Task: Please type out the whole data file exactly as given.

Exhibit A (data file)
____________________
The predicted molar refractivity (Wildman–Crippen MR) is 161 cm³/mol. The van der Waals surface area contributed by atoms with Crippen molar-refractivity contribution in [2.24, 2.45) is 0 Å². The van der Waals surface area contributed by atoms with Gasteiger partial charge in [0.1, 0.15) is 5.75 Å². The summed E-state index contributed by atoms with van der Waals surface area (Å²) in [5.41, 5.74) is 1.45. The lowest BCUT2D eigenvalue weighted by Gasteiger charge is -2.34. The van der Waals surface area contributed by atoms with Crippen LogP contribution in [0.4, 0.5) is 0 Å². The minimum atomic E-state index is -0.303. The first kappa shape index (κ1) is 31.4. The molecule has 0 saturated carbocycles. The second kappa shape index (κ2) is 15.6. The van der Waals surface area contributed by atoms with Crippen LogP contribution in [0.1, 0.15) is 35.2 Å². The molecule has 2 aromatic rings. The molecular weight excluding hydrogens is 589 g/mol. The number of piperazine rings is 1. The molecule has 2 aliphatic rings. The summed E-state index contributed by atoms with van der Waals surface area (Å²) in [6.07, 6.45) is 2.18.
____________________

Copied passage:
The predicted molar refractivity (Wildman–Crippen MR) is 161 cm³/mol. The van der Waals surface area contributed by atoms with Crippen molar-refractivity contribution in [2.24, 2.45) is 0 Å². The van der Waals surface area contributed by atoms with Gasteiger partial charge in [0.1, 0.15) is 5.75 Å². The summed E-state index contributed by atoms with van der Waals surface area (Å²) in [5.41, 5.74) is 1.45. The lowest BCUT2D eigenvalue weighted by Gasteiger charge is -2.34. The van der Waals surface area contributed by atoms with Crippen LogP contribution in [0.4, 0.5) is 0 Å². The minimum atomic E-state index is -0.303. The first kappa shape index (κ1) is 31.4. The molecule has 0 saturated carbocycles. The second kappa shape index (κ2) is 15.6. The van der Waals surface area contributed by atoms with Crippen LogP contribution in [0.1, 0.15) is 35.2 Å². The molecule has 2 aromatic rings. The molecular weight excluding hydrogens is 589 g/mol. The number of piperazine rings is 1. The molecule has 2 aliphatic rings. The summed E-state index contributed by atoms with van der Waals surface area (Å²) in [6.07, 6.45) is 2.18.